Funding: Research reported in this publication was supported by the Coulter Translational Award, National Cancer Institute of the National Institutes of Health under award numbers R01CA136535-01, R01CA140772-01, and R21CA167811-01; the National Institute of Biomedical Imaging and Bioengineering of the National Institutes of Health under award number R43EB015199-01; the National Science Foundation under award number IIP-1248316; the Clinical and Translational Science Collaborative (CTSC) Award UL1TR 000439, and the SOURCE Summer Research Program and the Case Western Alumni Association.
Source: Kevin Mayhood – Case Western Reserve Image Source: NeuroscienceNews.com image is credited to Pallavi Tiwari. Original Research: Abstract for “Computer-Extracted Texture Features to Distinguish Cerebral Radionecrosis from Recurrent Brain Tumors on Multiparametric MRI: A Feasibility Study” by P. Tiwari, P. Prasanna, L. Wolansky, M. Pinho, M. Cohen, A.P. Nayate, A. Gupta, G. Singh, K. Hattanpaa, A. Sloan, L. Rogers and A. Madabhushi in American Journal of Neuroradiology. Published online September 15 2016 doi:10.3174/ajnr.A4931 Title Correction: We thank Mark Weatherall for suggesting a more accurate title. This post was previously titled Computer Program Beats Doctors at Brain Cancer Diagnosis which didn’t reflect the article content effectively.
Cite This NeuroscienceNews.com Article
[cbtabs][cbtab title=”MLA”]Case Western Reserve. “Computer Program Beats Doctors at Distinguishing Brain Tumors from Radiation Changes.” NeuroscienceNews. NeuroscienceNews, 16 September 2016. <https://neurosciencenews.com/ai-brain-cancer-neurology-5058/>.[/cbtab][cbtab title=”APA”]Case Western Reserve. (2016, September 16). Computer Program Beats Doctors at Distinguishing Brain Tumors from Radiation Changes. NeuroscienceNews. Retrieved September 16, 2016 from https://neurosciencenews.com/ai-brain-cancer-neurology-5058/[/cbtab][cbtab title=”Chicago”]Case Western Reserve. “Computer Program Beats Doctors at Distinguishing Brain Tumors from Radiation Changes.” https://neurosciencenews.com/ai-brain-cancer-neurology-5058/ (accessed September 16, 2016).[/cbtab][/cbtabs]
An Extension of the Procedural Deficit Hypothesis from Developmental Language Disorders to Mathematical Disability
BACKGROUND AND PURPOSE: Despite availability of advanced imaging, distinguishing radiation necrosis from recurrent brain tumors noninvasively is a big challenge in neuro-oncology. Our aim was to determine the feasibility of radiomic (computer-extracted texture) features in differentiating radiation necrosis from recurrent brain tumors on routine MR imaging (gadolinium T1WI, T2WI, FLAIR).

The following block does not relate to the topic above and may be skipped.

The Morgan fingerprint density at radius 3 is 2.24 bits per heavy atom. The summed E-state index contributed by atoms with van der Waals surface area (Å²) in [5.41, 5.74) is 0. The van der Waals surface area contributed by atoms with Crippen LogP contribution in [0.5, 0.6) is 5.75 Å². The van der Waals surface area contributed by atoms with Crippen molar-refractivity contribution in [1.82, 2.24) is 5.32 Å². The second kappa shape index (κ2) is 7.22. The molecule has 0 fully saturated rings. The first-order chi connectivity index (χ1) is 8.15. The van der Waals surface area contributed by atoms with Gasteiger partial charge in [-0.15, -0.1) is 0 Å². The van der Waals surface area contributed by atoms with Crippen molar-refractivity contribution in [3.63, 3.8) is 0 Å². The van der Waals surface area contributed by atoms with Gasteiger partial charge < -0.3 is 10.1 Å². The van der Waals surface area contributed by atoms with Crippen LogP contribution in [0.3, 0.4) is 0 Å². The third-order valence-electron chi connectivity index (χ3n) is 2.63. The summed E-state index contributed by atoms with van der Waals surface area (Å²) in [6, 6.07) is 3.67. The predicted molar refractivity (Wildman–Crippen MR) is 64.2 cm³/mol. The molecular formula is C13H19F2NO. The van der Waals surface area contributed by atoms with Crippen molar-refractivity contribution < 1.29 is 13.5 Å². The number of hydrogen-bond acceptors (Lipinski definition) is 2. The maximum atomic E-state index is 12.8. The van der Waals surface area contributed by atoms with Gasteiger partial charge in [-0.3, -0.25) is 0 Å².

MATERIALS AND METHODS: A retrospective study of brain tumor MR imaging performed 9 months (or later) post-radiochemotherapy was performed from 2 institutions. Fifty-eight patient studies were analyzed, consisting of a training (n = 43) cohort from one institution and an independent test (n = 15) cohort from another, with surgical histologic findings confirmed by an experienced neuropathologist at the respective institutions. Brain lesions on MR imaging were manually annotated by an expert neuroradiologist. A set of radiomic features was extracted for every lesion on each MR imaging sequence: gadolinium T1WI, T2WI, and FLAIR. Feature selection was used to identify the top 5 most discriminating features for every MR imaging sequence on the training cohort. These features were then evaluated on the test cohort by a support vector machine classifier. The classification performance was compared against diagnostic reads by 2 expert neuroradiologists who had access to the same MR imaging sequences (gadolinium T1WI, T2WI, and FLAIR) as the classifier. RESULTS: On the training cohort, the area under the receiver operating characteristic curve was highest for FLAIR with 0.79; 95% CI, 0.77–0.81 for primary (n = 22); and 0.79, 95% CI, 0.75–0.83 for metastatic subgroups (n = 21). Of the 15 studies in the holdout cohort, the support vector machine classifier identified 12 of 15 studies correctly, while neuroradiologist 1 diagnosed 7 of 15 and neuroradiologist 2 diagnosed 8 of 15 studies correctly, respectively.
CONCLUSIONS: Our preliminary results suggest that radiomic features may provide complementary diagnostic information on routine MR imaging sequences that may improve the distinction of radiation necrosis from recurrence for both primary and metastatic brain tumors.
“Computer-Extracted Texture Features to Distinguish Cerebral Radionecrosis from Recurrent Brain Tumors on Multiparametric MRI: A Feasibility Study” by P. Tiwari, P. Prasanna, L. Wolansky, M. Pinho, M. Cohen, A.P. Nayate, A. Gupta, G. Singh, K. Hattanpaa, A. Sloan, L. Rogers and A. Madabhushi in American Journal of Neuroradiology. Published online September 15 2016 doi:10.3174/ajnr.A4931